Archduchess Maria Theresa was an interesting historical figure to research. What I learned about her, is not exactly what I expected to find. I hope you enjoyed this episode. The script and citations for this episode and all other episodes can be found at https://18thcentury.home.blog that’s 1, 8, t h, century dot home dot blog. Type the numbers don’t spell them. If you’d like to support the show, please share it and leave a review. I’ve been your host Cj, and thank you for listening to this episode of the 18th Century Podcast.

CITATIONS

“Maria Theresa of Austria.” Maria Theresa of Austria – New World Encyclopedia, 14 Aug. 2018, https://www.newworldencyclopedia.org/entry/Maria_Theresa_of_Austria.

Pick, Robert. “Maria Theresa.” Encyclopædia Britannica, Encyclopædia Britannica, Inc., 14 Aug. 2019, https://www.britannica.com/biography/Maria-Theresa.

“Maria Theresa.” Biography.com, A&E Networks Television, 15 Apr. 2019, https://www.biography.com/activist/maria-theresa.

Britannica, The Editors of Encyclopaedia. “War of the Austrian Succession.” Encyclopædia Britannica, Encyclopædia Britannica, Inc., 9 Dec. 2018, https://www.britannica.com/event/War-of-the-Austrian-Succession.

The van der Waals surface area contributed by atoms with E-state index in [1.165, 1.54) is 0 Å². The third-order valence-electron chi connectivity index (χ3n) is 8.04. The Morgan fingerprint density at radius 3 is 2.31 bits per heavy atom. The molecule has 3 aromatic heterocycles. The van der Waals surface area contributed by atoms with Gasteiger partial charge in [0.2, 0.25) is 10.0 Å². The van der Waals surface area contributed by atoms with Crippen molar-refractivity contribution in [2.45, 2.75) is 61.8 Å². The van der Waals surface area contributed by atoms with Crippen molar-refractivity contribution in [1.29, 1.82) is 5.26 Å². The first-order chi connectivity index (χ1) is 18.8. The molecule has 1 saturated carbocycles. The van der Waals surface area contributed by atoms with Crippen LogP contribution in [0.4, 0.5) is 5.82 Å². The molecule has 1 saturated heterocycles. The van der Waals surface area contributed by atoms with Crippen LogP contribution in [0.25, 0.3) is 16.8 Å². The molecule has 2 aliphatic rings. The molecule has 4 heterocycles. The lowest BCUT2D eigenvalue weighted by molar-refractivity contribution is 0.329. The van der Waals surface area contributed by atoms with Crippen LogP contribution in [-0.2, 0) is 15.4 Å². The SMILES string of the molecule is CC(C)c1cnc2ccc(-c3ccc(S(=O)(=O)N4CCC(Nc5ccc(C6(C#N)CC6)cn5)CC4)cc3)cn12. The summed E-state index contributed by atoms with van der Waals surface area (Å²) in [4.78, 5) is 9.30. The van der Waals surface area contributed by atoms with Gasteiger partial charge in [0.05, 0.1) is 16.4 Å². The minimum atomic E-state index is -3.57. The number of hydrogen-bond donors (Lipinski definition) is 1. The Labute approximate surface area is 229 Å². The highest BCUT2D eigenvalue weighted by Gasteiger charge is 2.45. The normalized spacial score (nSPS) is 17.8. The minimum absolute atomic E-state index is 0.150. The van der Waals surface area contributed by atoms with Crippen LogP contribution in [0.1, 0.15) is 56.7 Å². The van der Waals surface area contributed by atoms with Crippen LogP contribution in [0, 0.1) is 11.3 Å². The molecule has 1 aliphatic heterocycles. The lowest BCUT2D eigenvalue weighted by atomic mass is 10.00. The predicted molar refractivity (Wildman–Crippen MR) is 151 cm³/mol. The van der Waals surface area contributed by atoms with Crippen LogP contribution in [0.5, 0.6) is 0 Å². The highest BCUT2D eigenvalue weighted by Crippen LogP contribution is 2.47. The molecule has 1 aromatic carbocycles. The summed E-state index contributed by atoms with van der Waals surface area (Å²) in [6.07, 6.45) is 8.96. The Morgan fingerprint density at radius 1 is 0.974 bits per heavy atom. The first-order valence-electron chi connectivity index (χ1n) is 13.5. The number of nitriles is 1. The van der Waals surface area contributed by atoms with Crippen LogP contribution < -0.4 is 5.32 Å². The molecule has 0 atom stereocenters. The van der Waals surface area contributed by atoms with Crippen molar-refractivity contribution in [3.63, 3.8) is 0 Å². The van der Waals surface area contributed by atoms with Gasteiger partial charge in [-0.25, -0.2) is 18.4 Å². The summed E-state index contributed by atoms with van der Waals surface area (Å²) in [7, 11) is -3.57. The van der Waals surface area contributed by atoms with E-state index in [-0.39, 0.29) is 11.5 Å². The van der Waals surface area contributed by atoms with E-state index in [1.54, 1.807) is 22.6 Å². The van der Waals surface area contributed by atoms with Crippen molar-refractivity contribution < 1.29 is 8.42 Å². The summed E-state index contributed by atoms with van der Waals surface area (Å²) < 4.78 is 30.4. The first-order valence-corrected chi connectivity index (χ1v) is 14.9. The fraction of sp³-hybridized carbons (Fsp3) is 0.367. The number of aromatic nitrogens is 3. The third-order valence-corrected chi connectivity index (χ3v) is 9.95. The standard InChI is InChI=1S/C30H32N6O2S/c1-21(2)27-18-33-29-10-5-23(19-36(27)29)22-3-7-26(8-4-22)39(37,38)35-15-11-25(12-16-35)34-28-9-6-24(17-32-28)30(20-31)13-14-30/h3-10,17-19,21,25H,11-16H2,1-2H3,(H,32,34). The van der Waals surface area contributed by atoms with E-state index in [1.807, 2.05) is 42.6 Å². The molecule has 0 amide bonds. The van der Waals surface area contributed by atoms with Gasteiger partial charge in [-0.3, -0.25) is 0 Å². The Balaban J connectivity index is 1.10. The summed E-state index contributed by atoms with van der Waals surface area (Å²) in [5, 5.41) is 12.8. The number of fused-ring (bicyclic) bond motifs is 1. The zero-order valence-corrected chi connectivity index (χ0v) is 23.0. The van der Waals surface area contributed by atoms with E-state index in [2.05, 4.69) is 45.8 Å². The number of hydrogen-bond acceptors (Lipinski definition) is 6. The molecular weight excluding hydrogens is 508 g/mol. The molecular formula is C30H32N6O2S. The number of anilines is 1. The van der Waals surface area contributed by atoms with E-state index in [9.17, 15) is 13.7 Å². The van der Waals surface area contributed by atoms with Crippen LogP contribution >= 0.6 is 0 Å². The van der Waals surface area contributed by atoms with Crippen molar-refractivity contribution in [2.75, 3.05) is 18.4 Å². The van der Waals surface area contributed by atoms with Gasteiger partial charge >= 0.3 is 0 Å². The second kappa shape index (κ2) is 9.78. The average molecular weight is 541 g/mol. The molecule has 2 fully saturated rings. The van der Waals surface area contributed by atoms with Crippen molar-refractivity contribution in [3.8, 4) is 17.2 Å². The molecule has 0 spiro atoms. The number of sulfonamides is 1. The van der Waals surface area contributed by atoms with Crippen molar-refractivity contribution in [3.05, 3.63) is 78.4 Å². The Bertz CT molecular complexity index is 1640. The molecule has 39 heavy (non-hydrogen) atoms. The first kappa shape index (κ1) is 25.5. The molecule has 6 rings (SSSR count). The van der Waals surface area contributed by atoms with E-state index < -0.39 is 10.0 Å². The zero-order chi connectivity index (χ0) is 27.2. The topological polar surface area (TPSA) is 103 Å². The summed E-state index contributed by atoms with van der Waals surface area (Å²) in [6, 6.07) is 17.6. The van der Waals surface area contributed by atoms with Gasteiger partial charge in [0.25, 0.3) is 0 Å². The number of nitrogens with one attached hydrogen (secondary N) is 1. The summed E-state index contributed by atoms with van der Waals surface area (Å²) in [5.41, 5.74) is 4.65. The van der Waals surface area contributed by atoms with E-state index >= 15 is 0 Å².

18th Century Podcast: Episode 4 Gentleman

Listen here: https://anchor.fm/cj123/episodes/18th-Century-Podcast-Episode-4-Gentleman-e46mtf/a-agc30i

Summary

In this episode we do an overview of what it meant to be a Gentleman in the 18th Century. This was a very important concept for the time. In this episode we’ll cover: What is a Gentleman, The Social Gentleman, Gentlemen of War, Dueling.

Script

INTRO


Welcome back to the 18th Century Podcast, I’m your host Cj. Today’s episode will cover a very important concept to the 18th Century, the idea of a Gentleman. Being a Gentleman was a matter of honor, and was extremely important to the people of the 18th Century. If you’d like to read the transcript for this episode and its citations, go to https://18thcentury.home.blog that’s 1, 8, t h, century dot home dot blog. Type the numbers don’t spell them. Now let’s get into what it meant to be a Gentleman of the 18th Century!

PART 1: What is a Gentleman?